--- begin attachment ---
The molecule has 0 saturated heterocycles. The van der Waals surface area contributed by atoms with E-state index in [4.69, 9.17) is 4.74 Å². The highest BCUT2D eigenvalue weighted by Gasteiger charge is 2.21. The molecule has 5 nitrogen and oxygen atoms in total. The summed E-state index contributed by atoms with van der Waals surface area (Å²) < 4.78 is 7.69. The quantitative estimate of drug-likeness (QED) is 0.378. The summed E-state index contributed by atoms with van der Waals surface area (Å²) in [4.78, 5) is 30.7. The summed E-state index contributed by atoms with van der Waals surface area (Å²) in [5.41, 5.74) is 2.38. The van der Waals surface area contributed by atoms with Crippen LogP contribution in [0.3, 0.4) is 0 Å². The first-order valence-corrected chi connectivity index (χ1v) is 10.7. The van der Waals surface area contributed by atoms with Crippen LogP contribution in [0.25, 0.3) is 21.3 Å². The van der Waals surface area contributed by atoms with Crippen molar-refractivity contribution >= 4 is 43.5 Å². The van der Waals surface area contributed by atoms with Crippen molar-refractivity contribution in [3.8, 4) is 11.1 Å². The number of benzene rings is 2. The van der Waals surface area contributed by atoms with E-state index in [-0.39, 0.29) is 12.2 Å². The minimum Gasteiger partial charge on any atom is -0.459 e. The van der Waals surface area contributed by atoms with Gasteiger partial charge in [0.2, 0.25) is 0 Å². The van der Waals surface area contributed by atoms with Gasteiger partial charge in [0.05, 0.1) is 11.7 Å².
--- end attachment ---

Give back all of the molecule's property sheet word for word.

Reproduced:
The molecule has 0 saturated heterocycles. The van der Waals surface area contributed by atoms with E-state index in [4.69, 9.17) is 4.74 Å². The highest BCUT2D eigenvalue weighted by Gasteiger charge is 2.21. The molecule has 5 nitrogen and oxygen atoms in total. The summed E-state index contributed by atoms with van der Waals surface area (Å²) < 4.78 is 7.69. The quantitative estimate of drug-likeness (QED) is 0.378. The summed E-state index contributed by atoms with van der Waals surface area (Å²) in [4.78, 5) is 30.7. The summed E-state index contributed by atoms with van der Waals surface area (Å²) in [5.41, 5.74) is 2.38. The van der Waals surface area contributed by atoms with Crippen LogP contribution in [0.3, 0.4) is 0 Å². The first-order valence-corrected chi connectivity index (χ1v) is 10.7. The van der Waals surface area contributed by atoms with Crippen LogP contribution in [0.25, 0.3) is 21.3 Å². The van der Waals surface area contributed by atoms with Crippen molar-refractivity contribution >= 4 is 43.5 Å². The van der Waals surface area contributed by atoms with Crippen molar-refractivity contribution in [3.8, 4) is 11.1 Å². The number of benzene rings is 2. The van der Waals surface area contributed by atoms with E-state index in [-0.39, 0.29) is 12.2 Å². The minimum Gasteiger partial charge on any atom is -0.459 e. The van der Waals surface area contributed by atoms with Gasteiger partial charge in [0.2, 0.25) is 0 Å². The van der Waals surface area contributed by atoms with Gasteiger partial charge in [0.05, 0.1) is 11.7 Å².